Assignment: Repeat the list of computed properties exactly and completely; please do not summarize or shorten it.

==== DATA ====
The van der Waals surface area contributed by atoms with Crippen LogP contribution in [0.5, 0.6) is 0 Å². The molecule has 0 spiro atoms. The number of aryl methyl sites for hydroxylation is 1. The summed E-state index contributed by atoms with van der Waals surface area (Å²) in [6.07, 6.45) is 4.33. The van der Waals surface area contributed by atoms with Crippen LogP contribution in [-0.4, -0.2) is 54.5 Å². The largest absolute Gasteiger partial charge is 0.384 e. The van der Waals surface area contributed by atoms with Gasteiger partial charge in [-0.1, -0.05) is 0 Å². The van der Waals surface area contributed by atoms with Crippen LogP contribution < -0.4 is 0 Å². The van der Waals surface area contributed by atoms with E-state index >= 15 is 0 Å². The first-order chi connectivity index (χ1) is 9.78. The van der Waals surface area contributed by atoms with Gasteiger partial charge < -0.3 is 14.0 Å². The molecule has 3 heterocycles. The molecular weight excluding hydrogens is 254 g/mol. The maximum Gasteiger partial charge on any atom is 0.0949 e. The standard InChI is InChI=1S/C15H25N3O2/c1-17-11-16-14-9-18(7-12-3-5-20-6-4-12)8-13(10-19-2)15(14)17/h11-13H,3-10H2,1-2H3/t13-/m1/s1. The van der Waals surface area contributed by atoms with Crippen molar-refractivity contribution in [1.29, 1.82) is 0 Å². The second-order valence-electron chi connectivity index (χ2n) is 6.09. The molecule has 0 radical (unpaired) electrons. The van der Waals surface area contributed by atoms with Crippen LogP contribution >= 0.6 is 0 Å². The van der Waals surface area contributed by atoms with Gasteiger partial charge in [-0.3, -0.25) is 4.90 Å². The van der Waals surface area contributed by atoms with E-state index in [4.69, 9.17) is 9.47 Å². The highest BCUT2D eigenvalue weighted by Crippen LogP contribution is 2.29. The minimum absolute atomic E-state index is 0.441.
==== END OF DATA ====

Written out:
The van der Waals surface area contributed by atoms with Crippen LogP contribution in [0.5, 0.6) is 0 Å². The molecule has 0 spiro atoms. The number of aryl methyl sites for hydroxylation is 1. The summed E-state index contributed by atoms with van der Waals surface area (Å²) in [6.07, 6.45) is 4.33. The van der Waals surface area contributed by atoms with Crippen LogP contribution in [-0.4, -0.2) is 54.5 Å². The largest absolute Gasteiger partial charge is 0.384 e. The van der Waals surface area contributed by atoms with Gasteiger partial charge in [-0.1, -0.05) is 0 Å². The van der Waals surface area contributed by atoms with Crippen LogP contribution < -0.4 is 0 Å². The van der Waals surface area contributed by atoms with E-state index >= 15 is 0 Å². The first-order chi connectivity index (χ1) is 9.78. The van der Waals surface area contributed by atoms with Gasteiger partial charge < -0.3 is 14.0 Å². The molecule has 3 heterocycles. The molecular weight excluding hydrogens is 254 g/mol. The maximum Gasteiger partial charge on any atom is 0.0949 e. The standard InChI is InChI=1S/C15H25N3O2/c1-17-11-16-14-9-18(7-12-3-5-20-6-4-12)8-13(10-19-2)15(14)17/h11-13H,3-10H2,1-2H3/t13-/m1/s1. The van der Waals surface area contributed by atoms with Crippen molar-refractivity contribution in [1.29, 1.82) is 0 Å². The second-order valence-electron chi connectivity index (χ2n) is 6.09. The molecule has 0 radical (unpaired) electrons. The van der Waals surface area contributed by atoms with Crippen LogP contribution >= 0.6 is 0 Å². The van der Waals surface area contributed by atoms with Gasteiger partial charge in [-0.3, -0.25) is 4.90 Å². The van der Waals surface area contributed by atoms with E-state index in [4.69, 9.17) is 9.47 Å². The highest BCUT2D eigenvalue weighted by Crippen LogP contribution is 2.29. The minimum absolute atomic E-state index is 0.441.